2019 Field Season Begins in Montana!

As usual the lab’s field season starts with a trip the Flight Lab at the University of Montana to work with long time collaborator Dr. Bret Tobalske. The main goal of this trip was to continue our work on heat dissipation during hovering in calliope hummingbirds (Selasphorus calliope), and to begin looking to extend our work on heat dissipation during flight to other bird species.

University of Montana Flight Lab

We began our work by measuring total evaporative water loss during hovering in calliopes. We actually started this work two years ago, but needed to increase our sample size. There is no simple way to make this measurement beyond getting birds to hover continuously in a metabolism chamber.

Metabolism chamber used in our study.

Once the bird is hovering evaporative water loss is measured using open-flow respirometry. As you might imagine this also requires a high flow rate. In our case 8 L/min!

The Sable Systems Field Metabolic System used in this study and our trusty iMac Pro running Warthog Software.

Once these measurements were made we switched gears and began experiments designed to help us understand how hummingbirds might behaviorally thermoregulate to dissipate heat accumulated during hovering at high temperature. We were in luck because we were able to get some time in a temperature controlled room for a few days to do our work (thank you Dr. Zac Cheviron). Bret’s graduate student Tony Lapsansky collaborated with us on this project. Our experiment involved a large acrylic flight chamber, and we used two FLIR Infrared video cameras to track perching and hovering surface temperatures over a range of environmental temperatures. We also recorded each trial using GoPro Hero 6 cameras that will be used to assess kinematic changes in hovering flight that might occur across temperatures.

Short video of one of our temperature trials.

Overall the trip was quite productive and we were really pleased with the quality of our data. Next, in about a week, we will be off to Chiricahua Mountains in southeastern Arizona and the Southwestern Research Station!

New Group of Undergraduate Researchers Join the Powers Lab

The Powers Lab is pleased to welcome three new undergraduate researchers to the fold this Spring!

Elliot Shannon is a sophomore biology major from Ridgefield, WA. His core project for the next year will be a study of whether or not hummingbirds selectively choose cool microclimates to dissipate heat after hovering in high environmental temperatures. The work will be conducted in the Chiricahua Mountains of SE Arizona. Elliot will be funded by the Richter Scholar Program at George Fox University. Welcome Elliot!!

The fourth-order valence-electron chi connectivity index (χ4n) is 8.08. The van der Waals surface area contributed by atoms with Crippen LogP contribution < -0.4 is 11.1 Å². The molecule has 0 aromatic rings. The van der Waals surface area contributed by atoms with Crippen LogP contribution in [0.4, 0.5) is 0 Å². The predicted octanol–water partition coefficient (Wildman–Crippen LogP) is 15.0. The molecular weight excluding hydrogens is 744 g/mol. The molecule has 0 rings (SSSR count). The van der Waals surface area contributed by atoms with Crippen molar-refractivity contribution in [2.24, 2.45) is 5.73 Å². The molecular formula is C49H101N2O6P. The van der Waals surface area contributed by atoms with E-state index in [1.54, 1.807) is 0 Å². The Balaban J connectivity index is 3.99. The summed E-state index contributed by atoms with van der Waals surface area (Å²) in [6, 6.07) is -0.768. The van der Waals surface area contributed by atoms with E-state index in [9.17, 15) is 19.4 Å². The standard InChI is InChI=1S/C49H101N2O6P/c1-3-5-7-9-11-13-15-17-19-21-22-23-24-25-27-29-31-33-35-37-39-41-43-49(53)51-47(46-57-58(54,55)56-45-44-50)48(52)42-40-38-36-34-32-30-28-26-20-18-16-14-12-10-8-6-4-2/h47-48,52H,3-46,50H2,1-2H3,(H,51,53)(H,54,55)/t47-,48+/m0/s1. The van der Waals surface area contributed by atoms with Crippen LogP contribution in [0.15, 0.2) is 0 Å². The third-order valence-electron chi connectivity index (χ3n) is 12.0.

Elliot Shannon

Nathaniel Shiiki is a junior biology major from West Linn, OR. Nathaniel’s core project will be a study of daytime temperature variation in natural perching microclimates used by hummingbirds throughout the day. This work will also be conducted in the Chiricahua Mountains of SE Arizona. Nathaniel will be funded by the Richter Scholar Program at George Fox University. Welcome Nathaniel!

Nathaniel Shiiki

Tiffany Regier is a freshman biology major who will be working on a variety of small projects including Arctic Tern energetics (collaboration with Dr. Hugh Ellis, University of San Diego) and validation of some changes to our open-flow respirometry protocol. Welcome Tiffany!!

Tiffany Regier

Powers Lab Travels to SICB 2019 in Tampa, FL!

The Powers Lab made their annual trek to the Society for Integrative and Comparative Biology meeting held this year in Tampa, FL. It was a light year as only three presentations were connected to the lab. Don gave an oral presentation on the use of shallow torpor by hummingbirds which was a collaborative work with Dr. Anusha Shankar (Stony Brook University) and Dr. Catherine Graham (WSL, Switzerland). Undergraduate researchers Natalie Amodei and Sarah Thompson presented posters on their projects. Natalie presented data on the effectiveness of evaporative heat dissipation during hovering at high temperature in hummingbirds, and Sarah presented on day on daytime weight management by hummingbirds. Both Natalie and Sarah did an amazing job! Former Powers lab undergraduate researcher Sean Powers, currently a Ph.D. student at Virginia Commonwealth University, also presented his work on invasive moths. Overall it was great meeting!

  • Don giving his talk on hummingbird torpor!

New Study on Range-Edge Lizard Energetics Published in Collaboration with the Powers Lab

Today a study was published in the journal Copeia detailing how lizards at the cool northern edge of their range energetically manage in an excessively cool climate. The results of this study could provide useful information regarding lizard range shifts resulting from climate change. Lead author of the study was Sean Powers (yes, a Powers lab progeny) who is currently a Ph.D, student at Virginia Commonwealth University. Click here to download the paper.

Lab Heads to the Southwestern Research Station in Arizona

The Powers lab collected data on hummingbirds for nearly a month at the Southwestern Research Station (SWRS) from the latter part of May to late June. Collectively we gathered data on nighttime body temperature management, daytime body mass management, and evaporative heat dissipation during hovering. Collaborator Anusha Shankar (Stony Brook University) and Sarah arrived two weeks before the rest of us to finish up measurements showing use of shallow torpor by hummingbirds. Once Don and Natalie arrived measurements of daytime body mass management and evaporative heat dissipation began. While the evaporation measurements were less successful than we hoped, we still ended our time at SWRS with tons of good data.